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Merchant of Venice, H3r

Editorial note

This page draws attention to the original textual source, the first quarto printing, and the editorial decisions here are meant to highlight the unique textual qualities of that source. The transcription of the physical text preserves, to the editor's best ability, the traditional spellings, the formating, and typesetting that are present in the original document. The typesetting features that are preserved are the inclusion of the long s, the v and u shift, the i and j shift, the capitalization, and the italics, features that lead into the annotations and textual additions that the editor is hoping to foreground.

The preservation of the original textual features, preserves the unique ways that characters are referred to in the text. The only textual addition that the editor takes is to add Underlining to the instances where a character's name is used (including abbreviations), or a title is used in place of a name, in order to highlight that unique reference to the character, and how those references are not constant. For example, Portia is referred to by the text with the abbreviation "Por." but called "Iudge" (Judge) by the characters of the play, and yet at times even that form is changed into "Iudge" (having the same italicized I that is used elsewhere on the page for the first person pronoun) and even "iudge." Shylock too is referred by the text as "Iew." as well as being called "Iew" and "Iew" by the characters, but in one instance the texts itself refers to him as "Shy." when he learns that the law won't let him take his bond.

the Merchant of Venice.

are not with me eſteemd aboue thy life.

I would looſe all, I ſacrifize them all

‘heere to this deuill, to deliuer you.

Por. Your wife would giue you little thankes for that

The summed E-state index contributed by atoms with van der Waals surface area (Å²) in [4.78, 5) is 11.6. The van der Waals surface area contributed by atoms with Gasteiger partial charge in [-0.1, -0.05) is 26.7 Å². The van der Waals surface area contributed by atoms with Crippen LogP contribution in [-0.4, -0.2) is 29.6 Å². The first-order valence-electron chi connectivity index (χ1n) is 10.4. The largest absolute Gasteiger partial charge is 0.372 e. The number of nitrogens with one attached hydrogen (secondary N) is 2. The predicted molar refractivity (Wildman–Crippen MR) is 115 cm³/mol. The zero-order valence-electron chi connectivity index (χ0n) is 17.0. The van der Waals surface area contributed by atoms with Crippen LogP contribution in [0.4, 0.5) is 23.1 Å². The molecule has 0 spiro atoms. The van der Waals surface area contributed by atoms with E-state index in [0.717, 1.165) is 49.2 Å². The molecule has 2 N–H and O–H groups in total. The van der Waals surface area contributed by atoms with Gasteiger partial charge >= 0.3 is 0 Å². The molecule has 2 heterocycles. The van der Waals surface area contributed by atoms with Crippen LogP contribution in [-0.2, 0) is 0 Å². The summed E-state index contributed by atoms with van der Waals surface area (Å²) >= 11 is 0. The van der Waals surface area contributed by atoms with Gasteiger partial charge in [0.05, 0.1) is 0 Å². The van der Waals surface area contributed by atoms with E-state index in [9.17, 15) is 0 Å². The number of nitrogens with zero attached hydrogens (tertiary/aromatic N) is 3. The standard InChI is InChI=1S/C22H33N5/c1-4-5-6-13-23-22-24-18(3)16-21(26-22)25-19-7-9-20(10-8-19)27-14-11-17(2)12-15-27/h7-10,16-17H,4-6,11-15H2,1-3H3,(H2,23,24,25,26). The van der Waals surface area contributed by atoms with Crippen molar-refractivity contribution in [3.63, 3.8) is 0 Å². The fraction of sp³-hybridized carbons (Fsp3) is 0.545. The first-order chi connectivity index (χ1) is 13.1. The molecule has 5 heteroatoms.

if ſhe were by to heare you make the offer.

Gra. I haue a wife who I proteſt I loue,

I woulde ſhe were in heauen, ſo ſhe could

intreate ſome power to change this curriſh Iew.

Ner. Tis well you offer it behind her back,

the wiſh would make elſe an vnquiet houſe.

Iew. Theſe be the chriſtian husbands, I haue a daughter

vvould any of the ſtocke of Barrabs1

had beene her husband, rather then a Chriſtian.

We trifle time, I pray thee purſue ſentence

Por. A pound of that ſame Merchants fleſh is thine,

the Court awards it, and the law doth giue it.

Iew. Moſt rightfull Iudge.

Por. And you muſt cut this fleſh from off his breaſt,

the law alowes it, and the court awards it.

Iew. Moſt learned Iudge, a ſentence, come prepare.

Por. Tarry a little, there is ſome thing elſe,

this bond doth giue thee here no iote of blood,

the words expreſly are a pound of fleſh:

take then thy bond, take thou thy pound of fleſh,

but in the cutting it, if thou dooſt ſhed

one drop of Chriſtian blood, thy lands and goods

are by the lawes of Venice confiſcate

vnto the ſtate of Venice.

Gra. O vpright Iudge,

Marke Iew, ô learned Iudge.

Shy. Is that the law?

Por. Thy ſelfe ſhalt ſee the Act:

for as thou vrgeſt iuſtice, be aſſurd

thou ſhalt haue iuſtice more then thou deſirſt.

Gra. O learned iudge, mark Iew, a learned iudge.

Iew. I take this offer then, pay the bond thrice

and let the Chriſtian goe.

H.3.                                                Baſſ.

Image credit: Rare Books & Manuscripts Department, Boston Public Library, copy G.176.16. The most excellent historie of the merchant of Venice. First Quarto. London: 1600.

Citing this page: Shakespeare, William. The Merchant of Venice, H3r. London: 1600. Cacodemon Digital Shakespeare. Edited by [your names]. Source edition: Rare Books & Manuscripts Department, Boston Public Library (copy G.176.16).


  1. The criminal Pontius Pilate released instead of Jesus